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16/07/2014

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John Cowan

The English T > V shift happened in early modern times, when it was no longer obvious just who your social inferiors were, especially in towns and cities, and it was just safer to use V with everyone. The voseo in certain Latin American countries descends from the same idea, as does Brazilian Portuguese vôce (historically and in Europe = Usted). In France and Russia, V is still strongly associated with equality rather than inequality; it was one of the points of the Russian Revolution that non-officer ranks were to be addressed as V rather than historical T.

Alon Lischinsky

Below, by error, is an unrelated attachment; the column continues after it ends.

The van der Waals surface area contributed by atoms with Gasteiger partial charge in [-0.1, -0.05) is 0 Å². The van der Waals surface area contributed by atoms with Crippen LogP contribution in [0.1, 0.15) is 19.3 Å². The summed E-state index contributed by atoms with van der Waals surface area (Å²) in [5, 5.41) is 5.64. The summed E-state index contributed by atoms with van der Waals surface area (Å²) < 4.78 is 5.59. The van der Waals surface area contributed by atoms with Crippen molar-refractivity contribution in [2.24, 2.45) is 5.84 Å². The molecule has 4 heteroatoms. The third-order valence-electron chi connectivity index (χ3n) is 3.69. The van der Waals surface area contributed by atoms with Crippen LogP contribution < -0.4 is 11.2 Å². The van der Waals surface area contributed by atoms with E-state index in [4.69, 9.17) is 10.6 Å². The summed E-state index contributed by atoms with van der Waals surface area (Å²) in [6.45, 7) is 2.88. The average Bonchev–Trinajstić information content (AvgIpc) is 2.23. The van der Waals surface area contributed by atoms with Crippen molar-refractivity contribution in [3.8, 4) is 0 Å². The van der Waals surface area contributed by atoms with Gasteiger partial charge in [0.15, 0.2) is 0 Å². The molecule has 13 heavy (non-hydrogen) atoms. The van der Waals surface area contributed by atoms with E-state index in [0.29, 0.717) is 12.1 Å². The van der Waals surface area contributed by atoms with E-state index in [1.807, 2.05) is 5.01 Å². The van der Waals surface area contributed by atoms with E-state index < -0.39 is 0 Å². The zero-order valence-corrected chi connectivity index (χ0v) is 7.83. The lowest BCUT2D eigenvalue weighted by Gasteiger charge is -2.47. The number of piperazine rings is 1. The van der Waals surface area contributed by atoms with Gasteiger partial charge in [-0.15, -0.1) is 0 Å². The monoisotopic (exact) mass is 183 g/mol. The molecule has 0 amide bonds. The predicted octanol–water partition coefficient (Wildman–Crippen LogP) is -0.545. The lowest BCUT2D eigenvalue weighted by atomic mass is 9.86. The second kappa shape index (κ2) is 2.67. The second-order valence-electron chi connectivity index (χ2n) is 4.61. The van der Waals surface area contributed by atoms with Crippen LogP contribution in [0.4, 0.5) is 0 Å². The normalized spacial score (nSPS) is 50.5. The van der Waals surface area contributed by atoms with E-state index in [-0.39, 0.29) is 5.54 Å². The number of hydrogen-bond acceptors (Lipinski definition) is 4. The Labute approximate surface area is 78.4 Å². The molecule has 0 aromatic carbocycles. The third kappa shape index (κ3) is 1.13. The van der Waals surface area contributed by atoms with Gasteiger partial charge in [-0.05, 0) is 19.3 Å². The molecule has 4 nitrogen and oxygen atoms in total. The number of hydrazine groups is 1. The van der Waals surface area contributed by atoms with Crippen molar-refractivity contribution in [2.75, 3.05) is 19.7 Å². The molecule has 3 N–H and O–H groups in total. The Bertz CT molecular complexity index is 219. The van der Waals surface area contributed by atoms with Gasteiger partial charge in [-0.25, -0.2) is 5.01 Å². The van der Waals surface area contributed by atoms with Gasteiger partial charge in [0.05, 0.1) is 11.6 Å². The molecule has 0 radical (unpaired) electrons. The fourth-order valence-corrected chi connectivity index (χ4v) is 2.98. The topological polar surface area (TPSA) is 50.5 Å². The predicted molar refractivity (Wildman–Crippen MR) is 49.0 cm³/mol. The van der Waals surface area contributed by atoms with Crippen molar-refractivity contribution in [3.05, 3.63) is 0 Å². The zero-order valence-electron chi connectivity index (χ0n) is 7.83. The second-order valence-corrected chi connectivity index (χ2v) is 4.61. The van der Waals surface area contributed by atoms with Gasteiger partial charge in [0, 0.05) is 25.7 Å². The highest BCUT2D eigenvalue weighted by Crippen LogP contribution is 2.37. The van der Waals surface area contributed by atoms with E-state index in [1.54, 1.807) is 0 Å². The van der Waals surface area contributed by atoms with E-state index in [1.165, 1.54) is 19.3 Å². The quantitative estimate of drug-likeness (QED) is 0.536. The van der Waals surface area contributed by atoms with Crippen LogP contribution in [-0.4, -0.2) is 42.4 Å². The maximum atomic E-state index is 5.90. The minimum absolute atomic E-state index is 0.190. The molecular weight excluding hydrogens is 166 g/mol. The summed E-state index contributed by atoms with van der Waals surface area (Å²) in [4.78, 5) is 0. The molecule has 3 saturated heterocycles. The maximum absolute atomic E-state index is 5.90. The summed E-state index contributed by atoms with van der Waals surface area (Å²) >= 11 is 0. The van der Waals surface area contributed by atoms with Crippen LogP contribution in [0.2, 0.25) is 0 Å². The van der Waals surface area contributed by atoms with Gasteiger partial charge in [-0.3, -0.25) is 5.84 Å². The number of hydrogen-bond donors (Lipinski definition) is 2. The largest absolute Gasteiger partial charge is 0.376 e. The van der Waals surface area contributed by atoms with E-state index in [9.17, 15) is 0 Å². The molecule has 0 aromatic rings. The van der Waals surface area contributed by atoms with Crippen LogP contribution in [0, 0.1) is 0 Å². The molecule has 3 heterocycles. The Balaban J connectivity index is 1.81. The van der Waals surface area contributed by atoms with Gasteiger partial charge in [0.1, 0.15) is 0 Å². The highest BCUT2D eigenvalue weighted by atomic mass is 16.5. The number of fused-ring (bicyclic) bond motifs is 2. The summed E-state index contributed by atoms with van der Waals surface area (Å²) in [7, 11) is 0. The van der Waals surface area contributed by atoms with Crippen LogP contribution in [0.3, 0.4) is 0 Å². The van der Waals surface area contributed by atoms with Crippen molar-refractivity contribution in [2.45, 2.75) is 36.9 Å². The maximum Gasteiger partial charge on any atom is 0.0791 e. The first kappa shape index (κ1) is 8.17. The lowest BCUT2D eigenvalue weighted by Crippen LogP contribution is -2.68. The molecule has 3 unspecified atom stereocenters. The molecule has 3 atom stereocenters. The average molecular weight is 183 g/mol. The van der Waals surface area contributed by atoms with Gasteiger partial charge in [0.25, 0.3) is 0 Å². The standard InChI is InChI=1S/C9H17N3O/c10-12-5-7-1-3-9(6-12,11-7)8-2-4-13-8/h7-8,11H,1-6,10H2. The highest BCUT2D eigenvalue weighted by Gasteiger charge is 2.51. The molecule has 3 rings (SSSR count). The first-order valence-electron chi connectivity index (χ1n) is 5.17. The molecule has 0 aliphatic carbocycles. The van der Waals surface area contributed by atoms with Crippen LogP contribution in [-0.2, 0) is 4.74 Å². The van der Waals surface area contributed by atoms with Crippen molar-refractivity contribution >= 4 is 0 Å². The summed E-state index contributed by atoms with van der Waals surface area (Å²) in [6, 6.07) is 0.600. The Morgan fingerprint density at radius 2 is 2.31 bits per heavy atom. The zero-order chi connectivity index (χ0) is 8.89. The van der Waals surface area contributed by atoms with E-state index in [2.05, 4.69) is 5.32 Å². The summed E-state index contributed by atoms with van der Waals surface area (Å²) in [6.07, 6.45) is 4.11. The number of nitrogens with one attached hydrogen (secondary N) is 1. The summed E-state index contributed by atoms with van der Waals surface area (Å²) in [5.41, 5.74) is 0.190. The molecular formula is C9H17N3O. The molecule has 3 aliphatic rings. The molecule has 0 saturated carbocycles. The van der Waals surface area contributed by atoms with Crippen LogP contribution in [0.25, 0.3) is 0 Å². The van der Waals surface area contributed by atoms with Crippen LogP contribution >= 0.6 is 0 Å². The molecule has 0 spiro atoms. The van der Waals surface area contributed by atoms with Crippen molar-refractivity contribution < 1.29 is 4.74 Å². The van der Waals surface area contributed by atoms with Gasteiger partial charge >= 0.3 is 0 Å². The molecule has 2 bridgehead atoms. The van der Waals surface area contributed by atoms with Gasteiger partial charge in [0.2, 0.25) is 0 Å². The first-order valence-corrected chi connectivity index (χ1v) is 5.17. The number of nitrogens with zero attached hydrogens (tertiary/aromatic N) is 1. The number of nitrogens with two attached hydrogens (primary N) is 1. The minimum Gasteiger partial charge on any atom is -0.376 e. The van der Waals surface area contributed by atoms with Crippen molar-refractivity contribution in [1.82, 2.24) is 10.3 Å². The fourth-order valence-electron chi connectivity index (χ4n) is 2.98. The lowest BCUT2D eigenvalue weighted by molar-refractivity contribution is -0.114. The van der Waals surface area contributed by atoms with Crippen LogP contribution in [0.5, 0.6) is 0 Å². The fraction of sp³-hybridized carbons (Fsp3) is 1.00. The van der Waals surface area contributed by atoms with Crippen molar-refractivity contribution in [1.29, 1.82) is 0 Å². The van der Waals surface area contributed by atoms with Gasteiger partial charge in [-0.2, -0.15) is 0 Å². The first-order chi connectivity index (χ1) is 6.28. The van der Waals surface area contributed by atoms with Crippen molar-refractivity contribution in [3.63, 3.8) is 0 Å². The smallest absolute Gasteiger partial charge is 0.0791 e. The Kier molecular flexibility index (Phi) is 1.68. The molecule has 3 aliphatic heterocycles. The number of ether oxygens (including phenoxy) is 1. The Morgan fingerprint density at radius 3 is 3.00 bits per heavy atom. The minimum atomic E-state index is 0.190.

There are sharp differences in T/V preferences within Latin America, which is hardly uniform linguistically speaking. Argentine Spanish and a number of other dialects completely lack the “tú” paradigm, having adopted various adaptations of the second person plural instead. Uruguayan Spanish makes a three-way distinction between intimate “vos”, egalitarian-but-not-intimate “tú” and distant “usted”. Costa Rican Spanish has completely collapsed the distinction, using “usted” in all cases. And those are just the grammaticised differences; sociolinguistically, the situation is vastly more complex.

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